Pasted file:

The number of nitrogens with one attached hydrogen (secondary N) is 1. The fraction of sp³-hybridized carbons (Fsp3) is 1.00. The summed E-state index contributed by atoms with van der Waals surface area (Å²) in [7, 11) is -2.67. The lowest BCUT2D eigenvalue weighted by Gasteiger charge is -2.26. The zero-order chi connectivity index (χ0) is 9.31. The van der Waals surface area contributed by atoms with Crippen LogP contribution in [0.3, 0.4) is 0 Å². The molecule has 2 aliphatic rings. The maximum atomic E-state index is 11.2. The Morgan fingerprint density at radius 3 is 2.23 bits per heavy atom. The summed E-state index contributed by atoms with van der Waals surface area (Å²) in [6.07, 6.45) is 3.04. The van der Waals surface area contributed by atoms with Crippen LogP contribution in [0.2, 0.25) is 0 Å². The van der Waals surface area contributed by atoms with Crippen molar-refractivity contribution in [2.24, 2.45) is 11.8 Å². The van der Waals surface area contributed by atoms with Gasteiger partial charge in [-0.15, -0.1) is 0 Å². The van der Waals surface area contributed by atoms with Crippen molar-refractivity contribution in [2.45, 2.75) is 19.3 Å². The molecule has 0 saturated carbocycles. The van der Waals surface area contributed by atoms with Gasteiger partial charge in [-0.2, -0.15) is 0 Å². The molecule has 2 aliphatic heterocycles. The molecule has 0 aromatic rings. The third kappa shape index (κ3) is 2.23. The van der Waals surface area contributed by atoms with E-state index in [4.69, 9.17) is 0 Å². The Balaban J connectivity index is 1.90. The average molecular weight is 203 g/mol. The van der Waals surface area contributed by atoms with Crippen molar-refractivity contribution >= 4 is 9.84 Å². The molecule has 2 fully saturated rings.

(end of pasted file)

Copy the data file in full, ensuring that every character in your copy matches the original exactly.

The number of nitrogens with one attached hydrogen (secondary N) is 1. The fraction of sp³-hybridized carbons (Fsp3) is 1.00. The summed E-state index contributed by atoms with van der Waals surface area (Å²) in [7, 11) is -2.67. The lowest BCUT2D eigenvalue weighted by Gasteiger charge is -2.26. The zero-order chi connectivity index (χ0) is 9.31. The van der Waals surface area contributed by atoms with Crippen LogP contribution in [0.3, 0.4) is 0 Å². The molecule has 2 aliphatic rings. The maximum atomic E-state index is 11.2. The Morgan fingerprint density at radius 3 is 2.23 bits per heavy atom. The summed E-state index contributed by atoms with van der Waals surface area (Å²) in [6.07, 6.45) is 3.04. The van der Waals surface area contributed by atoms with Crippen LogP contribution in [0.2, 0.25) is 0 Å². The van der Waals surface area contributed by atoms with Crippen molar-refractivity contribution in [2.24, 2.45) is 11.8 Å². The van der Waals surface area contributed by atoms with Gasteiger partial charge in [-0.15, -0.1) is 0 Å². The van der Waals surface area contributed by atoms with Crippen molar-refractivity contribution in [2.45, 2.75) is 19.3 Å². The molecule has 0 saturated carbocycles. The van der Waals surface area contributed by atoms with Gasteiger partial charge in [-0.2, -0.15) is 0 Å². The molecule has 2 aliphatic heterocycles. The molecule has 0 aromatic rings. The third kappa shape index (κ3) is 2.23. The van der Waals surface area contributed by atoms with E-state index in [4.69, 9.17) is 0 Å². The Balaban J connectivity index is 1.90. The average molecular weight is 203 g/mol. The van der Waals surface area contributed by atoms with Crippen molar-refractivity contribution >= 4 is 9.84 Å². The molecule has 2 fully saturated rings.